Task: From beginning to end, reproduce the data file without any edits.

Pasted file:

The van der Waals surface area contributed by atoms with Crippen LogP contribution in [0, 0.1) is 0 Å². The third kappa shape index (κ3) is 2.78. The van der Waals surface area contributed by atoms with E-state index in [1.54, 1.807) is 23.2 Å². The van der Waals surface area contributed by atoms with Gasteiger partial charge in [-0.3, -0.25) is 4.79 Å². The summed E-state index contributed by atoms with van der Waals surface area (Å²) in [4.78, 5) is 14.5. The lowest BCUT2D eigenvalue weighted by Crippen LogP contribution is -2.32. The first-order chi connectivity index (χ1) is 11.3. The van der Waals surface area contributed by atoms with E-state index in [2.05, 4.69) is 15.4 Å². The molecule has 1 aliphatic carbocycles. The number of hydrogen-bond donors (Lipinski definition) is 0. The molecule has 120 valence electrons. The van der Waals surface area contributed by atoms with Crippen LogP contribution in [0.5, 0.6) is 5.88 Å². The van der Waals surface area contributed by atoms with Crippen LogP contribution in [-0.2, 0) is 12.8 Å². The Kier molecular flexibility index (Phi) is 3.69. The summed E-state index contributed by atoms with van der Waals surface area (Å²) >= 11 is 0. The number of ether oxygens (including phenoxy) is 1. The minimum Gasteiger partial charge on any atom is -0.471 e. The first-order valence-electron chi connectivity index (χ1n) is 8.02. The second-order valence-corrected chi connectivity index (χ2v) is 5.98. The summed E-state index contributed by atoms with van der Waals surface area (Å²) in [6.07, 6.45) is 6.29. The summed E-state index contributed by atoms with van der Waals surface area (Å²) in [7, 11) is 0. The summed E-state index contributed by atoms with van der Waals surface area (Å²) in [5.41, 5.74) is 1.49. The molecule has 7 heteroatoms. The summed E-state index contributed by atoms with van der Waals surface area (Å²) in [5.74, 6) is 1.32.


The van der Waals surface area contributed by atoms with Crippen LogP contribution in [0, 0.1) is 0 Å². The third kappa shape index (κ3) is 2.78. The van der Waals surface area contributed by atoms with E-state index in [1.54, 1.807) is 23.2 Å². The van der Waals surface area contributed by atoms with Gasteiger partial charge in [-0.3, -0.25) is 4.79 Å². The summed E-state index contributed by atoms with van der Waals surface area (Å²) in [4.78, 5) is 14.5. The lowest BCUT2D eigenvalue weighted by Crippen LogP contribution is -2.32. The first-order chi connectivity index (χ1) is 11.3. The van der Waals surface area contributed by atoms with E-state index in [2.05, 4.69) is 15.4 Å². The molecule has 1 aliphatic carbocycles. The number of hydrogen-bond donors (Lipinski definition) is 0. The molecule has 120 valence electrons. The van der Waals surface area contributed by atoms with Crippen LogP contribution in [0.5, 0.6) is 5.88 Å². The van der Waals surface area contributed by atoms with Crippen LogP contribution in [-0.2, 0) is 12.8 Å². The Kier molecular flexibility index (Phi) is 3.69. The summed E-state index contributed by atoms with van der Waals surface area (Å²) >= 11 is 0. The number of ether oxygens (including phenoxy) is 1. The minimum Gasteiger partial charge on any atom is -0.471 e. The first-order valence-electron chi connectivity index (χ1n) is 8.02. The second-order valence-corrected chi connectivity index (χ2v) is 5.98. The summed E-state index contributed by atoms with van der Waals surface area (Å²) in [6.07, 6.45) is 6.29. The summed E-state index contributed by atoms with van der Waals surface area (Å²) in [7, 11) is 0. The summed E-state index contributed by atoms with van der Waals surface area (Å²) in [5.41, 5.74) is 1.49. The molecule has 7 heteroatoms. The summed E-state index contributed by atoms with van der Waals surface area (Å²) in [5.74, 6) is 1.32.